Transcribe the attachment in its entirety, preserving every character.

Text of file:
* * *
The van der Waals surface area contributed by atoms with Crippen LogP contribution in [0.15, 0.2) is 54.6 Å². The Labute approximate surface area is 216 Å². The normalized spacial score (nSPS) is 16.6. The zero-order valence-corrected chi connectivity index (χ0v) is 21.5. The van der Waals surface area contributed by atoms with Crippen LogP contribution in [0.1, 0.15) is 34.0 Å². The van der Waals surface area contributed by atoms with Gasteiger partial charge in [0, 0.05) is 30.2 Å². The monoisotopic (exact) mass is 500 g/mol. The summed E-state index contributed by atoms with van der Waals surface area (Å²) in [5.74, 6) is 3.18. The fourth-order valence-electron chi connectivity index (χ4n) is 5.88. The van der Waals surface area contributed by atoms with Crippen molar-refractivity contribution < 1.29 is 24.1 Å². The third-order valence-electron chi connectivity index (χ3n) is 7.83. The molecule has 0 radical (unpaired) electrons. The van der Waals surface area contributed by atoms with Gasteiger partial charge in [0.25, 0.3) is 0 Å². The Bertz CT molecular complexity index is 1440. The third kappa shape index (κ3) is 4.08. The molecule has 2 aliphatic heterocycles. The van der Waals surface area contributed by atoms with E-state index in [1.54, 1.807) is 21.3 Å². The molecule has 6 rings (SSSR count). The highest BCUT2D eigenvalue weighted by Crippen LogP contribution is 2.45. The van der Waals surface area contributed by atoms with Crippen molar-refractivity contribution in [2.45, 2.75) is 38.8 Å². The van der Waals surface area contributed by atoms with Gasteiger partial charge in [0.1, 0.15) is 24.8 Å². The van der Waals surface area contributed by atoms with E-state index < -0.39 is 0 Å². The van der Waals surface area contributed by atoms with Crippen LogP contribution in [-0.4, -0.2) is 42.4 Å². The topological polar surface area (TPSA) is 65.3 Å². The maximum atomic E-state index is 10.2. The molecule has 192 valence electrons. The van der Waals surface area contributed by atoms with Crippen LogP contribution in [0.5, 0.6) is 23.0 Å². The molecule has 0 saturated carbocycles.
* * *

The van der Waals surface area contributed by atoms with Crippen LogP contribution in [0.15, 0.2) is 54.6 Å². The Labute approximate surface area is 216 Å². The normalized spacial score (nSPS) is 16.6. The zero-order valence-corrected chi connectivity index (χ0v) is 21.5. The van der Waals surface area contributed by atoms with Crippen LogP contribution in [0.1, 0.15) is 34.0 Å². The van der Waals surface area contributed by atoms with Gasteiger partial charge in [0, 0.05) is 30.2 Å². The monoisotopic (exact) mass is 500 g/mol. The summed E-state index contributed by atoms with van der Waals surface area (Å²) in [5.74, 6) is 3.18. The fourth-order valence-electron chi connectivity index (χ4n) is 5.88. The van der Waals surface area contributed by atoms with Crippen molar-refractivity contribution < 1.29 is 24.1 Å². The third-order valence-electron chi connectivity index (χ3n) is 7.83. The molecule has 0 radical (unpaired) electrons. The van der Waals surface area contributed by atoms with Gasteiger partial charge in [0.25, 0.3) is 0 Å². The Bertz CT molecular complexity index is 1440. The third kappa shape index (κ3) is 4.08. The molecule has 2 aliphatic heterocycles. The van der Waals surface area contributed by atoms with E-state index in [1.54, 1.807) is 21.3 Å². The molecule has 6 rings (SSSR count). The highest BCUT2D eigenvalue weighted by Crippen LogP contribution is 2.45. The van der Waals surface area contributed by atoms with Crippen molar-refractivity contribution in [2.45, 2.75) is 38.8 Å². The van der Waals surface area contributed by atoms with Gasteiger partial charge in [0.1, 0.15) is 24.8 Å². The van der Waals surface area contributed by atoms with E-state index < -0.39 is 0 Å². The van der Waals surface area contributed by atoms with Crippen LogP contribution in [-0.4, -0.2) is 42.4 Å². The topological polar surface area (TPSA) is 65.3 Å². The maximum atomic E-state index is 10.2. The molecule has 192 valence electrons. The van der Waals surface area contributed by atoms with Crippen LogP contribution in [0.5, 0.6) is 23.0 Å². The molecule has 0 saturated carbocycles.